The Solution

My company’s product Magnet Review is a collaborative digital investigation review platform that allows non-technical investigators and other stakeholders to securely access and analyze digital evidence from smartphones, tablets, computers, and cloud services anywhere at any time. We purpose-built the platform for non-technical investigators and they can use it to easily search through the data uploaded by digital investigators. All you need to access it is a simple web browser.

The days where your investigative team would spend hours looking for a single address or a printout of a text message in boxes of evidence are gone. So too are the days where they’d perform the same exercise in front of a computer screen, going file to file. Magnet Review removes the needle in the haystack scenario. After digital investigators recover data from phones, computers, and cloud sources and uploads it to Magnet Review, relevant images, videos, and messages from popular applications like WhatsApp can be immediately accessed by non-technical investigators. They can browse by categories, search by keyword, and filter by date and time with an easy-to-use interface and immediately find what they’re looking for while maintaining the forensic integrity of the evidence.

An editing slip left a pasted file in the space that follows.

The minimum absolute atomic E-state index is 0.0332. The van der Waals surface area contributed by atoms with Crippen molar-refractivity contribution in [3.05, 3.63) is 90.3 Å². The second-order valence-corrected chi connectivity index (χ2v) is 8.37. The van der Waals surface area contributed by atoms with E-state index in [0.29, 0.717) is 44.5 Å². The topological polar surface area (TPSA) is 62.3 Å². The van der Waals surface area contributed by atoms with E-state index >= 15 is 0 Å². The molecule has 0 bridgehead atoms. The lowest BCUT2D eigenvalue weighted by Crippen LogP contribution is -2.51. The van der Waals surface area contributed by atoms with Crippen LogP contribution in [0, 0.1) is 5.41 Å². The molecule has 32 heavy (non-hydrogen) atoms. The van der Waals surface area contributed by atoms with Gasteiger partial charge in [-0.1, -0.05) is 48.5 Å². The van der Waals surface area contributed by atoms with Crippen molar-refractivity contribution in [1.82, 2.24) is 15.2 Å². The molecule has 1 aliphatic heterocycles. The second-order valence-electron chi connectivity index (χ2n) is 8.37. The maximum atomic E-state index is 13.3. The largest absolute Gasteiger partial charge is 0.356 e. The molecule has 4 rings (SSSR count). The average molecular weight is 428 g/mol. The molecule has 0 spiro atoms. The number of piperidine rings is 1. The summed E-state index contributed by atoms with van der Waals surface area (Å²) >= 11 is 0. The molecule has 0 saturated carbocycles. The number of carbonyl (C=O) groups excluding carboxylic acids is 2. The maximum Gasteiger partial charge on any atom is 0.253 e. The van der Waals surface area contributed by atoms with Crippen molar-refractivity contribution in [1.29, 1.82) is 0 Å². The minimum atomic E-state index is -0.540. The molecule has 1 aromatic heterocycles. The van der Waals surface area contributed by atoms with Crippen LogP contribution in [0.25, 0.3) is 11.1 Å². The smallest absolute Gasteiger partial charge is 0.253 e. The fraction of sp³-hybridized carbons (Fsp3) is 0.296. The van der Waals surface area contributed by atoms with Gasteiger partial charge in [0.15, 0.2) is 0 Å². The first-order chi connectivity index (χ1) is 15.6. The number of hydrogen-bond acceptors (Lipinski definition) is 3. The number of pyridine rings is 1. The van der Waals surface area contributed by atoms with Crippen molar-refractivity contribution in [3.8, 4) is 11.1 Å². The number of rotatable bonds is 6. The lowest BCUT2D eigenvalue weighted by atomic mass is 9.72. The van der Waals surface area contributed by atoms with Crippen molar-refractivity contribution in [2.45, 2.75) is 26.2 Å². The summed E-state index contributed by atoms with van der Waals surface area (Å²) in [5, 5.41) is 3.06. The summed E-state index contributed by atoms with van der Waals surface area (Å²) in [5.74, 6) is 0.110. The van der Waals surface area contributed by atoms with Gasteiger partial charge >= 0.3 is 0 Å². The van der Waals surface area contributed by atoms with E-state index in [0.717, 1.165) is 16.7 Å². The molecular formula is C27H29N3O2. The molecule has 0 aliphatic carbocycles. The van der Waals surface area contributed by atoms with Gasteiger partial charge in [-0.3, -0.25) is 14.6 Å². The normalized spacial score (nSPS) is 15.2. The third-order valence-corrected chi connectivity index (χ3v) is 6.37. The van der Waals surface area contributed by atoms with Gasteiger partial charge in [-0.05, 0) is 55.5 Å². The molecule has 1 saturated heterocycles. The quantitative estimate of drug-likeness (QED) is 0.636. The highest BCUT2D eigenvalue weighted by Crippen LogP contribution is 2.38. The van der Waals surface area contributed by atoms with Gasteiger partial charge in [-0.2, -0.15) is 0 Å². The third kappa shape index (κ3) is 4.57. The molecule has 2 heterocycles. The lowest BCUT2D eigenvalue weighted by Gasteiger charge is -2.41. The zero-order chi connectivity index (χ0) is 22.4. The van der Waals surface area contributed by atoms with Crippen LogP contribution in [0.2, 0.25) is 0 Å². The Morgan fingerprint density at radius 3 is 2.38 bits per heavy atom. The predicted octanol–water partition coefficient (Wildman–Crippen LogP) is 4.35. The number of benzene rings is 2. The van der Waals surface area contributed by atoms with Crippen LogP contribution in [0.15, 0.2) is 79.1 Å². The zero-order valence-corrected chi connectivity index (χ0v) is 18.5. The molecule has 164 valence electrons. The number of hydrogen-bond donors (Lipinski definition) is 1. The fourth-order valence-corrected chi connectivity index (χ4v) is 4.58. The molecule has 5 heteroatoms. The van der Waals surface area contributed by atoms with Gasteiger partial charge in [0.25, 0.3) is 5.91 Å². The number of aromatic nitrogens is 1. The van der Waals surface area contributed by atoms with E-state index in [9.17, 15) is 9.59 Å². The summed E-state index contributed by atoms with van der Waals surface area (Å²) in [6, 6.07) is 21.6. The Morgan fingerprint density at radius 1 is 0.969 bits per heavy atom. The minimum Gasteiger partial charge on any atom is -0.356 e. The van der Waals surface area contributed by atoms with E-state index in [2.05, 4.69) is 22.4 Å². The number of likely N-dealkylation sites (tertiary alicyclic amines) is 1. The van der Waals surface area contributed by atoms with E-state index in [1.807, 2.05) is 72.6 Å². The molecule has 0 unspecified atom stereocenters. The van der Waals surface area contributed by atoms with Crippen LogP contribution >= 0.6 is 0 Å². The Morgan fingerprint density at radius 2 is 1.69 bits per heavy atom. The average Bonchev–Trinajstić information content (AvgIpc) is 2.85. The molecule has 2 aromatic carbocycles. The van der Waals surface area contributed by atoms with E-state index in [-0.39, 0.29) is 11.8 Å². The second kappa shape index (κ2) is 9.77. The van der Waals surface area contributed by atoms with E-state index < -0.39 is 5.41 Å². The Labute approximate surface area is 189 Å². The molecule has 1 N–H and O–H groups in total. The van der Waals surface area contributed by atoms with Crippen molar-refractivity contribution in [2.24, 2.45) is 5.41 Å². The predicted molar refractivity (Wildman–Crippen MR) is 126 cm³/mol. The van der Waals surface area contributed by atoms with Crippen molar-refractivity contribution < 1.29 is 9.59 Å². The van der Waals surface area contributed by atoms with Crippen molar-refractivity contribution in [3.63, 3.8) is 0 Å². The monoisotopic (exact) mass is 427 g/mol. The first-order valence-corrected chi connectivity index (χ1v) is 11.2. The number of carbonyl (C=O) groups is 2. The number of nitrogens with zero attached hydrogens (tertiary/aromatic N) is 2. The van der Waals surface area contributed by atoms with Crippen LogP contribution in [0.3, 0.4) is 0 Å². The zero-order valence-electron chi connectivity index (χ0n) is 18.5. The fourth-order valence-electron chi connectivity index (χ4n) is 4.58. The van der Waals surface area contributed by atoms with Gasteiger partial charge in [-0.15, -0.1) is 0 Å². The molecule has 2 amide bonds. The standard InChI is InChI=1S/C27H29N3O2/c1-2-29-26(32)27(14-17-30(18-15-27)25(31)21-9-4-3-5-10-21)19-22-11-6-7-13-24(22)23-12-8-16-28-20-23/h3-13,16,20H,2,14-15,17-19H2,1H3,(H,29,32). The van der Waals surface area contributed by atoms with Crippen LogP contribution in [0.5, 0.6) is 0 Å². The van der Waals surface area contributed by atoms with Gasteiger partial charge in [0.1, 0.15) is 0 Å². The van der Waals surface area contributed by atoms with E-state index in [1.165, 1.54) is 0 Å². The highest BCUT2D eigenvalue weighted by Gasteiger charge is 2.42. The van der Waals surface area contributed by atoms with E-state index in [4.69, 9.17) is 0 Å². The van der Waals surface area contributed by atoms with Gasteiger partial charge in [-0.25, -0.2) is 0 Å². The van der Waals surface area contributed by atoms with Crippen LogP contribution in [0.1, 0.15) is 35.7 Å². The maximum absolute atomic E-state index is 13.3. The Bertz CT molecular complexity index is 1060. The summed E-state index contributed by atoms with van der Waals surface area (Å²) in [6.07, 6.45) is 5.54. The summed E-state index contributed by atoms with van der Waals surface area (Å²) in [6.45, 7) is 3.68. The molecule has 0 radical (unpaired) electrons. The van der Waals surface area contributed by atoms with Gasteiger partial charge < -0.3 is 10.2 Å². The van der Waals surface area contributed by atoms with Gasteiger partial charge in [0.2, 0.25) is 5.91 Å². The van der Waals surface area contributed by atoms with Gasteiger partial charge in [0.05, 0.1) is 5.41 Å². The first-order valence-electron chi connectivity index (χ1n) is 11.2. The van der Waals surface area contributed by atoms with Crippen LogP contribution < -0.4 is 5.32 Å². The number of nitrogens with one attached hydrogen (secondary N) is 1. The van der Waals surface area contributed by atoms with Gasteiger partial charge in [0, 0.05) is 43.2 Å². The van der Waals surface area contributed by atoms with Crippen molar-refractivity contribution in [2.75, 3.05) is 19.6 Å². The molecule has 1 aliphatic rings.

Collaboration between digital and non-technical investigators no longer requires travelling to headquarters. With Magnet Review, non-technical investigators can tag specific data into a variety of different categories and comment on evidence to help guide the next steps of digital investigators.

Police leaders can also choose to deploy Magnet Review in the manner that works best for them, whether it’s in the cloud or on-premises. Both approaches offer agencies increased security and compliance benefits for their digital evidence, including the use of audit logs to ensure the proper chain of custody is being kept.